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August 31, 2009

Rehabilitating Small-Group Leaders

Wounded leaders need time and care before returning to battle.

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Because of a chronic illness I have been experiencing over the past several years, I've been thinking a lot about what small-group leaders need as they go through crisis situations in their own life. I used to be of the mindset that continuing to lead your small group, even during a personal crisis, was the best way to get through the crisis. "Bring your struggle to the community" and then press on! I learned the hard way that I was only half right.

During my illness, I definitely could not survive without my community. But as for leadership, I have hit times when I simply could not press on as normal. I did not have energy to do the hard relational work. I struggled to be adequately prepared. I simply did not have the energy to take the initiative.

This experience is teaching me that we need to take the rehabilitation of wounded small group leaders seriously.

I have appreciated the insight of Stephen Ministries, who provide training and resources for small groups to help care for their members and leaders. Here’s a quote from one of their staff:

"You do not send wounded soldiers back into battle without providing appropriate care and sufficient time to recuperate.

Life is tough. The members of your congregation experience emotional and spiritual bumps and bruises from time to time—and sometimes more drastic injuries—as they serve their King and engage in his mission. Sometimes the wounds are inflicted by an enemy; at other times they are self-inflicted. Either way, wounded soldiers need time and proper care to recuperate and heal before again being pressed into service. Christian care is essential for helping God’s people return to wholeness so they can once again engage in God’s mission.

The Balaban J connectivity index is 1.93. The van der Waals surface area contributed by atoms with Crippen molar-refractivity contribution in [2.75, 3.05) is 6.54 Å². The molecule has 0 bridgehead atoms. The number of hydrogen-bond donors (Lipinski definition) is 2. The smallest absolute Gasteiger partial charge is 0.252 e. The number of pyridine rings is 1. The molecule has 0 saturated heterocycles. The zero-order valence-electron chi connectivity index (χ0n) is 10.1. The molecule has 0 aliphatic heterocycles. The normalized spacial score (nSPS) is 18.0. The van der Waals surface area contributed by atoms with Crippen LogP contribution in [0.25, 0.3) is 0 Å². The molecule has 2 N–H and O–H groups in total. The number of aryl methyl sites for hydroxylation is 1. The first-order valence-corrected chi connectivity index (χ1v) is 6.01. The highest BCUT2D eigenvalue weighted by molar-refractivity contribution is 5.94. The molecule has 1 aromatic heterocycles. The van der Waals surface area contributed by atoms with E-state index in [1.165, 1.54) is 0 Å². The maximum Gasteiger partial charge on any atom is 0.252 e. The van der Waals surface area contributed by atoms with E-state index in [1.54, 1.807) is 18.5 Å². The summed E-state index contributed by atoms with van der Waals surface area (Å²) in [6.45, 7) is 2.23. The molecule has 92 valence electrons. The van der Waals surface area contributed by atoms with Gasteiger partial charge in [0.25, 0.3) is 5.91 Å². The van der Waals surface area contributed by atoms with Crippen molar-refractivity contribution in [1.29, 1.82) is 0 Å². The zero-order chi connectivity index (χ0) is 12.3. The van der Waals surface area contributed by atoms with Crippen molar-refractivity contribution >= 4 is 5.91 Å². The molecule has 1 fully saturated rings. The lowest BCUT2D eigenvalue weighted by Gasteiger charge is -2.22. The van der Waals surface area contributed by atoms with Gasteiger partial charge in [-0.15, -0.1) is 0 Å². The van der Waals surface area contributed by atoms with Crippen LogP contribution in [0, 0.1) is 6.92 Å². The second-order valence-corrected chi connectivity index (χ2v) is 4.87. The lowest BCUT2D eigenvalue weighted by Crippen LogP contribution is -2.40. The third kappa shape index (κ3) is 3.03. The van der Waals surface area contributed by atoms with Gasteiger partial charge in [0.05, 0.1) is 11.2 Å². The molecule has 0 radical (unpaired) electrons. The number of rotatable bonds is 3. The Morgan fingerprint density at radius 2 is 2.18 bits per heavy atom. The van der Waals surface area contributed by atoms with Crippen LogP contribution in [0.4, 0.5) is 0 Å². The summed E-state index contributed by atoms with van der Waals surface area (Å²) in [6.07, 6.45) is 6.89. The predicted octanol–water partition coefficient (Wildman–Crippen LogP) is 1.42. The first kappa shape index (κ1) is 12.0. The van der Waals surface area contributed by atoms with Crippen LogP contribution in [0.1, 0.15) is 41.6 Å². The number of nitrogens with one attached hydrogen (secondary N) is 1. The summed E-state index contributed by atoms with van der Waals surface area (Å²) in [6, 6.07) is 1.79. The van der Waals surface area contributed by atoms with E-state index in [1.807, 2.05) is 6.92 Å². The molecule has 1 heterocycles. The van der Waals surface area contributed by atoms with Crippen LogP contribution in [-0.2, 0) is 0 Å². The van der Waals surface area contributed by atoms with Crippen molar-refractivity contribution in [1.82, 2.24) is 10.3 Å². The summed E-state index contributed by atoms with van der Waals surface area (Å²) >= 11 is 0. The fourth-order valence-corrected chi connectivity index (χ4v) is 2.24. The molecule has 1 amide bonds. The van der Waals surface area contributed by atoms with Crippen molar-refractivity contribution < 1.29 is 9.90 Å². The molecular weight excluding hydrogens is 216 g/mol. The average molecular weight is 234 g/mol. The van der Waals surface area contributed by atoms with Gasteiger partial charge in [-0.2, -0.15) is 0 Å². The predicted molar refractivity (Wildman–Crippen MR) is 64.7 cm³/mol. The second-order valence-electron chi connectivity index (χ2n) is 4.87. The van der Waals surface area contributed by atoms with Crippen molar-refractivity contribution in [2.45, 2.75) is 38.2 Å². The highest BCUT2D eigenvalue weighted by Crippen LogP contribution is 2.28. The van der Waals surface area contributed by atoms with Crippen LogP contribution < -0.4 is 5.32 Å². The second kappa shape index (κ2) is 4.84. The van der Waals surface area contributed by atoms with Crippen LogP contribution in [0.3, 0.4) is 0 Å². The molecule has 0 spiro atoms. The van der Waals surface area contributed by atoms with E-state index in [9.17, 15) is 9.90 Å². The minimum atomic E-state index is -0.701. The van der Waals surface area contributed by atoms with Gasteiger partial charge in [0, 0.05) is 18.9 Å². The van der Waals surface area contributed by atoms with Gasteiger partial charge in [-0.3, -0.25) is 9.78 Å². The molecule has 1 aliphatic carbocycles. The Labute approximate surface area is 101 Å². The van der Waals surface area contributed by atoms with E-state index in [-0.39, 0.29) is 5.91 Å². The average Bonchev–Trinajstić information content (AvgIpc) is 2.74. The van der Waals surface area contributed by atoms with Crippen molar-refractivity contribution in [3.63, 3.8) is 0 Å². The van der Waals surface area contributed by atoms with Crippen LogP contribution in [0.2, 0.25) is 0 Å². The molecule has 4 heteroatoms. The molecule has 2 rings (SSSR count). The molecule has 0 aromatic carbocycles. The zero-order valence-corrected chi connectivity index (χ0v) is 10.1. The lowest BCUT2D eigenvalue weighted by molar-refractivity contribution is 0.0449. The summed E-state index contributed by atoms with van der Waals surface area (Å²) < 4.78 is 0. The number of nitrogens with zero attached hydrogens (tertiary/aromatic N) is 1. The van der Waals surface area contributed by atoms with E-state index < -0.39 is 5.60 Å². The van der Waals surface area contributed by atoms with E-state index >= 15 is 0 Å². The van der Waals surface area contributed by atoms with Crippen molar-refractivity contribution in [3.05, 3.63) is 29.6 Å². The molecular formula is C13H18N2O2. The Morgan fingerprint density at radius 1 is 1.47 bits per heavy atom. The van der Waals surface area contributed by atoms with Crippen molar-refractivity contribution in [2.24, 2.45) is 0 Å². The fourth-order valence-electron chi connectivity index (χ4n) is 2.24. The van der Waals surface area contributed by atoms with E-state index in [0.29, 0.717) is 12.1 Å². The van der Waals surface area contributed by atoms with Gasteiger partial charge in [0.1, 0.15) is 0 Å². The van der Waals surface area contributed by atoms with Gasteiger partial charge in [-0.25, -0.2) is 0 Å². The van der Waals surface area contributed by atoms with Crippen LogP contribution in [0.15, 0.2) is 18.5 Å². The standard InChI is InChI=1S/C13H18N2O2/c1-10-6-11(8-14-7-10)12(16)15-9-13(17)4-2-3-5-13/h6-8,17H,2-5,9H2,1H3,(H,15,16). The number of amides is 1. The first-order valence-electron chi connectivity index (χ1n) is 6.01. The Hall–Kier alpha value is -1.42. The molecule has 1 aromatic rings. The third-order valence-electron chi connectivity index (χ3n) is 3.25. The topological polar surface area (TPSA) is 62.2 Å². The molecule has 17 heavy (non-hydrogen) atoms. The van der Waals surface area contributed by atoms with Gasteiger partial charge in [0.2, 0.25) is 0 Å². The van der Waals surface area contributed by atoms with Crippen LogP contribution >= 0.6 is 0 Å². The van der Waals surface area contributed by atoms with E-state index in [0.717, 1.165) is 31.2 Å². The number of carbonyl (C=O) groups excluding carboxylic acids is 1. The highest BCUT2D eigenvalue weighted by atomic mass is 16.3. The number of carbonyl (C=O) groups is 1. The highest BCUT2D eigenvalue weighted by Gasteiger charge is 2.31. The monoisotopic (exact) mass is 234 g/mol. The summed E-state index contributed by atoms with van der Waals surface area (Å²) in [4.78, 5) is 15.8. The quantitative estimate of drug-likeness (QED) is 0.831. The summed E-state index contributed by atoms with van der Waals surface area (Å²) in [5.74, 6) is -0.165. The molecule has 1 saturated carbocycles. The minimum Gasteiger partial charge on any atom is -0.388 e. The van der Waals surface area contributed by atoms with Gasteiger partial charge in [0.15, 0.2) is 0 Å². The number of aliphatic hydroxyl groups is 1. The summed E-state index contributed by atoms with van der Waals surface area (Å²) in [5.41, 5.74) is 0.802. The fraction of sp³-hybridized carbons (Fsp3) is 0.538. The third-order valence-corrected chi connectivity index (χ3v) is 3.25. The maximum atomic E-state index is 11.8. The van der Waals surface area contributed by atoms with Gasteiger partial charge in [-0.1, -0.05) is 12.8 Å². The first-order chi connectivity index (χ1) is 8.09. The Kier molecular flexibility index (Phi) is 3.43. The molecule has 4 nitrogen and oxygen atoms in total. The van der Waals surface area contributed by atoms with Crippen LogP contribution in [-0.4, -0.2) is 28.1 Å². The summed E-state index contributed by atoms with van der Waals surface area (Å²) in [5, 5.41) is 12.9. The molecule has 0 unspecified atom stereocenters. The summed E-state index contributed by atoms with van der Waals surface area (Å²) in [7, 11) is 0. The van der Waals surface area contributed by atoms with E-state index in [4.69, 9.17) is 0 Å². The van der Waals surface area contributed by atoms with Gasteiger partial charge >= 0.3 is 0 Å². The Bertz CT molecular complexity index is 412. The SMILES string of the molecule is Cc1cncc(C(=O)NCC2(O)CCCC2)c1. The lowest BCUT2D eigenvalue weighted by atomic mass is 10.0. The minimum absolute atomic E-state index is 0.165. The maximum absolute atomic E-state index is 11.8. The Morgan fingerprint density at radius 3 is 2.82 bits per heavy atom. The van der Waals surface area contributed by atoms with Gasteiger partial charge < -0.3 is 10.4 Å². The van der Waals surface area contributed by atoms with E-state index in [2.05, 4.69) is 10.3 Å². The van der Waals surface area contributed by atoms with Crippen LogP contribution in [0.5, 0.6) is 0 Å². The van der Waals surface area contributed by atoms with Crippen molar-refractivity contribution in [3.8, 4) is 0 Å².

What happens if people do not receive the care they need when they are suffering? What if their needs are ignored or unnoticed or—worse yet—trivialized by others wielding hollow platitudes? Hurting Christians who do not receive appropriate, compassionate care from your congregation quickly lose sight of any potential value they may have had for your congregation’s mission. Some will become disillusioned and seek healing elsewhere; others will lose faith in the church as a whole and disassociate from your congregation. Another major research finding is that a person is much more likely to become inactive or drop out of church if his or her needs for care during a crisis go unmet. Even if hurting people stay in your congregation, their loyalty and devotion are likely to wane.

On the other hand, hurting Christians who receive appropriate and compassionate care from their congregation are much more likely to return to health and re-engage in the mission of the church. Quite often, after receiving care during a time of crisis, they rebound with a newfound passion for serving God and the church."

I have seen the reality of this in my own life. So, as summer draws to a close, make sure you and your small-group leaders have had the needed care and refreshment they need to get back into the battle.

posted by Dan Lentz at 12:30 PM | Comments (0) | Trackbacks (0)

August 13, 2009

Breaking Bread Together

Why sharing meals together is a big deal

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We've done polls at www.SmallGroups.com in the past about various topics. One poll question we previously asked was, "When was the last time your whole small group ate a meal together?" I was a little surprised, but excited, about the results. A majority of those who responded said their small group has shared a meal together in the last month! Granted, our polling methods are not scientific, but I was delighted to see these results.

Perhaps groups tend to share meals together more around holidays or before and after seasonal breaks, but I suspect there is a trend toward groups “breaking bread” more frequently together. I believe this is important for several reasons:

1) Eating meals together was clearly a practice of the early church. And from what we read in Acts 2:42-47, it was part of the core practices that propelled the growth of the early church.